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The EC has threatened to impose a €2m (£1.36m; $2.4m) per day fine on Microsoft if it does not supply "adequate information about its server programs" by 25 January, the BBC reports. The EU declared it was "left with no alternative" in the matter.

The threat comes after the 2004 ruling which obliged MS to open up its operating systems. Specifically, the company was ordered to "disclose complete and accurate interface documentation which would allow non-Microsoft work group servers to achieve full interoperability with Windows PCs and servers".

MS appealed, lost, and was told to comply with the original ruling under the threat of a daily fine commencing 15 December 2005. However, according to "two reports from a monitoring trust that has been checking information supplied by Microsoft", the EC says MS has not provided the "necessary detail" and that the technical data supplied is "totally unfit at this stage for its intended purpose".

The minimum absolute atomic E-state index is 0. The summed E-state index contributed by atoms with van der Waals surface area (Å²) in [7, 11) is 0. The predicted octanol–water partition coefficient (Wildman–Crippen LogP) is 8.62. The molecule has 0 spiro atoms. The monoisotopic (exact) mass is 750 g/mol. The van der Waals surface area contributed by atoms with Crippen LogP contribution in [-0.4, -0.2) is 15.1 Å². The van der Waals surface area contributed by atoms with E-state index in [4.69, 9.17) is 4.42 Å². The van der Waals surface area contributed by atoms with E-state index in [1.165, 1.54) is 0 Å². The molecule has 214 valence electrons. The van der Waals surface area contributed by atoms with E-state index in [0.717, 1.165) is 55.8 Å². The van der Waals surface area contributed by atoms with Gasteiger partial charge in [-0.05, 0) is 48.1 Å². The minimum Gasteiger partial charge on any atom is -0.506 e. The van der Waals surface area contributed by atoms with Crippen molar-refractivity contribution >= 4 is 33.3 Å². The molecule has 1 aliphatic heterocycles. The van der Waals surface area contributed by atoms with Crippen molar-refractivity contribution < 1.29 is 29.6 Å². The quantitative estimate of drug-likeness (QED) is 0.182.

EU Competition Commissioner Neelie Kroes said in a statement: "I have given Microsoft every opportunity to comply with its obligations. However, I have been left with no alternative other than to proceed via the formal route to ensure Microsoft's compliance."

MS has retaliated by claiming that the EU has "not reviewed the documents or its latest offer properly". The company's legal representative, Brad Smith, said: "In the interest of due process, we think it would have been reasonable for the Commission and the Trustee at least to read and review these new documents before criticizing them as being insufficient."

If MS does not cough up the "necessary detail" by 25 January, it will be hit with the fine which will be backdated to the original 15 December deadline. ®

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